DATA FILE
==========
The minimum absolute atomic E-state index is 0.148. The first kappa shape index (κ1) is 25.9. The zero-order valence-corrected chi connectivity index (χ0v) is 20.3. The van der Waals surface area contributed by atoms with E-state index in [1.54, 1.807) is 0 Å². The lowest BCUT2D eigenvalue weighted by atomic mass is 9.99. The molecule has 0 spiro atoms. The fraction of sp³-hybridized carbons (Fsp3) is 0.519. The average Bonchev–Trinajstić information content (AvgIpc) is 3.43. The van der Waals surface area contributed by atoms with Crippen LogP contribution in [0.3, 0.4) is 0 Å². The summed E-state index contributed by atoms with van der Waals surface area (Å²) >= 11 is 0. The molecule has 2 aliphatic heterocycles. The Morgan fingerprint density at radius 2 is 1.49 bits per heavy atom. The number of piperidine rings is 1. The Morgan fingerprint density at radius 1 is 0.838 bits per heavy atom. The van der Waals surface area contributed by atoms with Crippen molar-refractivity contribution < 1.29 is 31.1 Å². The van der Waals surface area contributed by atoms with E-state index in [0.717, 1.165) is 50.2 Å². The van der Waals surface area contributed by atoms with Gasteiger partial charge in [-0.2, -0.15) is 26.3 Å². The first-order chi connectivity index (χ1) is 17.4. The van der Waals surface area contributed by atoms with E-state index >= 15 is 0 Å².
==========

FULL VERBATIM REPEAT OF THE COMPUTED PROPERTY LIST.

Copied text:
The minimum absolute atomic E-state index is 0.148. The first kappa shape index (κ1) is 25.9. The zero-order valence-corrected chi connectivity index (χ0v) is 20.3. The van der Waals surface area contributed by atoms with E-state index in [1.54, 1.807) is 0 Å². The lowest BCUT2D eigenvalue weighted by atomic mass is 9.99. The molecule has 0 spiro atoms. The fraction of sp³-hybridized carbons (Fsp3) is 0.519. The average Bonchev–Trinajstić information content (AvgIpc) is 3.43. The van der Waals surface area contributed by atoms with Crippen LogP contribution in [0.3, 0.4) is 0 Å². The summed E-state index contributed by atoms with van der Waals surface area (Å²) >= 11 is 0. The molecule has 2 aliphatic heterocycles. The Morgan fingerprint density at radius 2 is 1.49 bits per heavy atom. The number of piperidine rings is 1. The Morgan fingerprint density at radius 1 is 0.838 bits per heavy atom. The van der Waals surface area contributed by atoms with Crippen molar-refractivity contribution < 1.29 is 31.1 Å². The van der Waals surface area contributed by atoms with E-state index in [0.717, 1.165) is 50.2 Å². The van der Waals surface area contributed by atoms with Gasteiger partial charge in [-0.2, -0.15) is 26.3 Å². The first-order chi connectivity index (χ1) is 17.4. The van der Waals surface area contributed by atoms with E-state index >= 15 is 0 Å².